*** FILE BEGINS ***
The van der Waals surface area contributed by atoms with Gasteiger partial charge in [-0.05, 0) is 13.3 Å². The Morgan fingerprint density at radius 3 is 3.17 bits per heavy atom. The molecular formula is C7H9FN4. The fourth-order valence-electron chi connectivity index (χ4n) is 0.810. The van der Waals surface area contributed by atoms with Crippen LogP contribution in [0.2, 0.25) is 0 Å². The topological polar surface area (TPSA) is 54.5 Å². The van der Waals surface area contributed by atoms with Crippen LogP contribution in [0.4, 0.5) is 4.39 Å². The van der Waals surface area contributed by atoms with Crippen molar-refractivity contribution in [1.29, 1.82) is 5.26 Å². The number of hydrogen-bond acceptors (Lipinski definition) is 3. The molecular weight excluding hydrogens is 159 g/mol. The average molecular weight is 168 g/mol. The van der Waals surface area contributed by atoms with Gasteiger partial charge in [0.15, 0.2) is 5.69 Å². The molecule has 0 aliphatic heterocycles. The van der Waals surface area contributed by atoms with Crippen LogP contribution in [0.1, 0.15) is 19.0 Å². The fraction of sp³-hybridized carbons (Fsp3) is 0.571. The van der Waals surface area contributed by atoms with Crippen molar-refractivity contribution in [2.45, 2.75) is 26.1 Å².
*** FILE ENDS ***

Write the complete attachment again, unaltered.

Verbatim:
The van der Waals surface area contributed by atoms with Gasteiger partial charge in [-0.05, 0) is 13.3 Å². The Morgan fingerprint density at radius 3 is 3.17 bits per heavy atom. The molecular formula is C7H9FN4. The fourth-order valence-electron chi connectivity index (χ4n) is 0.810. The van der Waals surface area contributed by atoms with Crippen LogP contribution in [0.2, 0.25) is 0 Å². The topological polar surface area (TPSA) is 54.5 Å². The van der Waals surface area contributed by atoms with Crippen LogP contribution in [0.4, 0.5) is 4.39 Å². The van der Waals surface area contributed by atoms with Crippen molar-refractivity contribution in [1.29, 1.82) is 5.26 Å². The number of hydrogen-bond acceptors (Lipinski definition) is 3. The molecular weight excluding hydrogens is 159 g/mol. The average molecular weight is 168 g/mol. The van der Waals surface area contributed by atoms with Gasteiger partial charge in [0.15, 0.2) is 5.69 Å². The molecule has 0 aliphatic heterocycles. The van der Waals surface area contributed by atoms with Crippen LogP contribution in [0.1, 0.15) is 19.0 Å². The fraction of sp³-hybridized carbons (Fsp3) is 0.571. The van der Waals surface area contributed by atoms with Crippen molar-refractivity contribution in [2.45, 2.75) is 26.1 Å².